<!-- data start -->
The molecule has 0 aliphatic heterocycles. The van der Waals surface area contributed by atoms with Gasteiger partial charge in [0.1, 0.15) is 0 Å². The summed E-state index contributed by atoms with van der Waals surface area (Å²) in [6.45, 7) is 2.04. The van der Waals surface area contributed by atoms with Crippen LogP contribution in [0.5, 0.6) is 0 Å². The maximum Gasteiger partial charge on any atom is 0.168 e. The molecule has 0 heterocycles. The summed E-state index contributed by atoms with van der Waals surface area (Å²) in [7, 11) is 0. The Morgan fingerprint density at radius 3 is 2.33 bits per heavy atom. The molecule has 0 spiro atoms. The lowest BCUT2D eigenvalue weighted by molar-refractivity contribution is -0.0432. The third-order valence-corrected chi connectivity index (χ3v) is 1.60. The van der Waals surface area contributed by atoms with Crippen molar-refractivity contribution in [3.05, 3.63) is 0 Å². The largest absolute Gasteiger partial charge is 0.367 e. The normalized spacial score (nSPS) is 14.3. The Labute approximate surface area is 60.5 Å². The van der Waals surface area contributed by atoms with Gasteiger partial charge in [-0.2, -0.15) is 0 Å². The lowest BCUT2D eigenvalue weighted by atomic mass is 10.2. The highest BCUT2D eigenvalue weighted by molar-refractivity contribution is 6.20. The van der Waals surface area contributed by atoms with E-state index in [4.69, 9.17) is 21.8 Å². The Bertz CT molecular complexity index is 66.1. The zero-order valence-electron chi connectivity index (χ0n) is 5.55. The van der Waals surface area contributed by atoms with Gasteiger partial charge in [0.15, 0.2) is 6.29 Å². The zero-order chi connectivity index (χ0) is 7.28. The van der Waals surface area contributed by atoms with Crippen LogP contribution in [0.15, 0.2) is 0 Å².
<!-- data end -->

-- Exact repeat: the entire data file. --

The molecule has 0 aliphatic heterocycles. The van der Waals surface area contributed by atoms with Gasteiger partial charge in [0.1, 0.15) is 0 Å². The summed E-state index contributed by atoms with van der Waals surface area (Å²) in [6.45, 7) is 2.04. The van der Waals surface area contributed by atoms with Crippen LogP contribution in [0.5, 0.6) is 0 Å². The maximum Gasteiger partial charge on any atom is 0.168 e. The molecule has 0 heterocycles. The summed E-state index contributed by atoms with van der Waals surface area (Å²) in [7, 11) is 0. The Morgan fingerprint density at radius 3 is 2.33 bits per heavy atom. The molecule has 0 spiro atoms. The lowest BCUT2D eigenvalue weighted by molar-refractivity contribution is -0.0432. The third-order valence-corrected chi connectivity index (χ3v) is 1.60. The van der Waals surface area contributed by atoms with Crippen molar-refractivity contribution in [3.05, 3.63) is 0 Å². The largest absolute Gasteiger partial charge is 0.367 e. The normalized spacial score (nSPS) is 14.3. The Labute approximate surface area is 60.5 Å². The van der Waals surface area contributed by atoms with Gasteiger partial charge in [-0.2, -0.15) is 0 Å². The lowest BCUT2D eigenvalue weighted by atomic mass is 10.2. The highest BCUT2D eigenvalue weighted by molar-refractivity contribution is 6.20. The van der Waals surface area contributed by atoms with E-state index in [4.69, 9.17) is 21.8 Å². The Bertz CT molecular complexity index is 66.1. The zero-order valence-electron chi connectivity index (χ0n) is 5.55. The van der Waals surface area contributed by atoms with Gasteiger partial charge in [0.15, 0.2) is 6.29 Å². The zero-order chi connectivity index (χ0) is 7.28. The van der Waals surface area contributed by atoms with Crippen LogP contribution in [0.15, 0.2) is 0 Å².